The 11 medieval monolithic cave churches of this 13th-century 'New Jerusalem' are situated in a mountainous region in the heart of Ethiopia near a traditional village with circular-shaped dwellings. Lalibela is a high place of Ethiopian Christianity, still today a place of pilmigrage and devotion.

In a mountainous region in the heart of Ethiopia, some 645 km from Addis Ababa, eleven medieval monolithic churches were carved out of rock. Their building is attributed to King Lalibela who set out to construct in the 12th century a ‘New Jerusalem’, after Muslim conquests halted Christian pilgrimages to the holy Land. Lalibela flourished after the decline of the Aksum Empire.

There are two main groups of churches – to the north of the river Jordan: Biete Medhani Alem (House of the Saviour of the World), Biete Mariam (House of Mary), Biete Maskal (House of the Cross), Biete Denagel (House of Virgins), Biete Golgotha Mikael (House of Golgotha Mikael); and to the south of the river, Biete Amanuel (House of Emmanuel), Biete Qeddus Mercoreus (House of St. Mercoreos), Biete Abba Libanos (House of Abbot Libanos), Biete Gabriel Raphael (House of Gabriel Raphael), and Biete Lehem (House of Holy Bread). The eleventh church, Biete Ghiorgis (House of St. George), is isolated from the others, but connected by a system of trenches.

The churches were not constructed in a traditional way but rather were hewn from the living rock of monolithic blocks. These blocks were further chiselled out, forming doors, windows, columns, various floors, roofs etc. This gigantic work was further completed with an extensive system of drainage ditches, trenches and ceremonial passages, some with openings to hermit caves and catacombs.

Biete Medhani Alem, with its five aisles, is believed to be the largest monolithic church in the world, while Biete Ghiorgis has a remarkable cruciform plan. Most were probably used as churches from the outset, but Biete Mercoreos and Biete Gabriel Rafael may formerly have been royal residences. Several of the interiors are decorated with mural paintings.

Near the churches, the village of Lalibela has two storey round houses, constructed of local red stone, and known as the Lasta Tukuls. These exceptional churches have been the focus of pilgrimage for Coptic Christians since the 12th century.

The rock-hewn churches of Lalibela are exceptionally fine examples of a long-established Ethiopian building tradition. Monolithic churches are to be found all over the north and the centre of the country. Some of the oldest of such churches are to be found in Tigray, where some are believed to date from around the 6th or 7th centuries. King Lalibela is believed to have commissioned these structures with the purpose of creating a holy and symbolic place which considerably influenced Ethiopian religious beliefs.

The 11 medieval monolithic cave churches of this 13th-century 'New Jerusalem' are situated in a mountainous region in the heart of Ethiopia near a traditional village with circular-shaped dwellings. Lalibela is a high place of Ethiopian Christianity, still today a place of pilgrimage and devotion.

Lalibela is a small town at an altitude of almost 2,800 m in the Ethiopian highlands. It is surrounded by a rocky, dry area. Here in the 13th century devout Christians began hewing out the red volcanic rock to create 13 churches. Four of them were finished as completely free-standing structures, attached to their mother rock only at their bases. The remaining nine range from semi-detached to ones whose facades are the only features that have been 'liberated' from the rock.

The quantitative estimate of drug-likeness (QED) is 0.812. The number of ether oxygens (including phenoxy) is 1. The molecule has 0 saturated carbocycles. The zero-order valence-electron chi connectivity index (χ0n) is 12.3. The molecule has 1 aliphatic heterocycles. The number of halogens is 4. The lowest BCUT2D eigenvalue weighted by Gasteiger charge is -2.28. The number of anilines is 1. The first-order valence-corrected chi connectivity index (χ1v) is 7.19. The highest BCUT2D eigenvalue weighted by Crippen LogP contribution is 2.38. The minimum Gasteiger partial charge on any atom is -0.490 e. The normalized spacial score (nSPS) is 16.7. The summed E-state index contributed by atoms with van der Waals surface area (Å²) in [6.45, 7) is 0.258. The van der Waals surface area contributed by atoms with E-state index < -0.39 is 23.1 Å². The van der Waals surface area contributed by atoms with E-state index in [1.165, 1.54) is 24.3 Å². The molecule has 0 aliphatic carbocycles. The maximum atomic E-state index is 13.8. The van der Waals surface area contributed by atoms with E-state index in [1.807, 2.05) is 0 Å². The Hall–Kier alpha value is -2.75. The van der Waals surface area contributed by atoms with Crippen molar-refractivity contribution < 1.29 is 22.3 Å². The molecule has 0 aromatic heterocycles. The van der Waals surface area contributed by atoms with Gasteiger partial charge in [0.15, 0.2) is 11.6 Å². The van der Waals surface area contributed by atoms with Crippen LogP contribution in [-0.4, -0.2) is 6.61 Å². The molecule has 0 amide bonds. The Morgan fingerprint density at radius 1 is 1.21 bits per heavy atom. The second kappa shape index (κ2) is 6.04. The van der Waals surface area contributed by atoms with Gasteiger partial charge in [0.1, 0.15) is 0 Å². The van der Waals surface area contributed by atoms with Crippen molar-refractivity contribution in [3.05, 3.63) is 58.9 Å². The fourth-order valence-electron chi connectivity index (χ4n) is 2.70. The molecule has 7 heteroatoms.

The Jerusalem theme is important. The rock churches, although connected to one another by maze-like tunnels, are physically separated by a small river which the Ethiopians named the Jordan. Churches on one side of the Jordan represent the earthly Jerusalem; whereas those on the other side represent the heavenly Jerusalem, the city of jewels and golden sidewalks alluded to in the Bible.

It was King Lalibela who commissioned the structures, but scholars disagree as to his motivation. According to a legendary account, King Lalibela was born in Roha. His name means 'the bee recognizes its sovereignty'. God ordered him to build 10 monolithic churches, and gave him detailed instructions as to their construction and even their colours. When his brother Harbay abdicated, the time had come for Lalibela to fulfil this command. Construction work began and is said to have been carried out with remarkable speed, which is scarcely surprising, for, according to legend, angels joined the labourers by day and at night did double the amount of work which the men had done during the hours of daylight.

Like more episodes in the long history of this country, there are many legends about this king. One is that Lalibela was poisoned by his brother and fell into a three-day coma in which he was taken to Heaven and given a vision of rock-hewn cities. Another legend says that he went into exile to Jerusalem and vowed that when he returned he would create a New Jerusalem. Others attribute the building of the churches to Templars from Europe.

The names of the churches evoke hints of Hebrew, a language related to the Hamo-Semitic dialect still used in Ethiopian church liturgies: Beta Medhane Alem (House of the Saviour of the World), Beta Qedus Mikael (House of St Michael) and Beta Amanuel (House of Emmanuel) are all reminiscent of the Hebrew beth (house). In one of the churches there is a pillar covered with cotton. A monk had a dream in which he saw Christ kissing it; according to the monks, the past, the present and the future are carved into it. The churches are connected to each other by small passages and tunnels.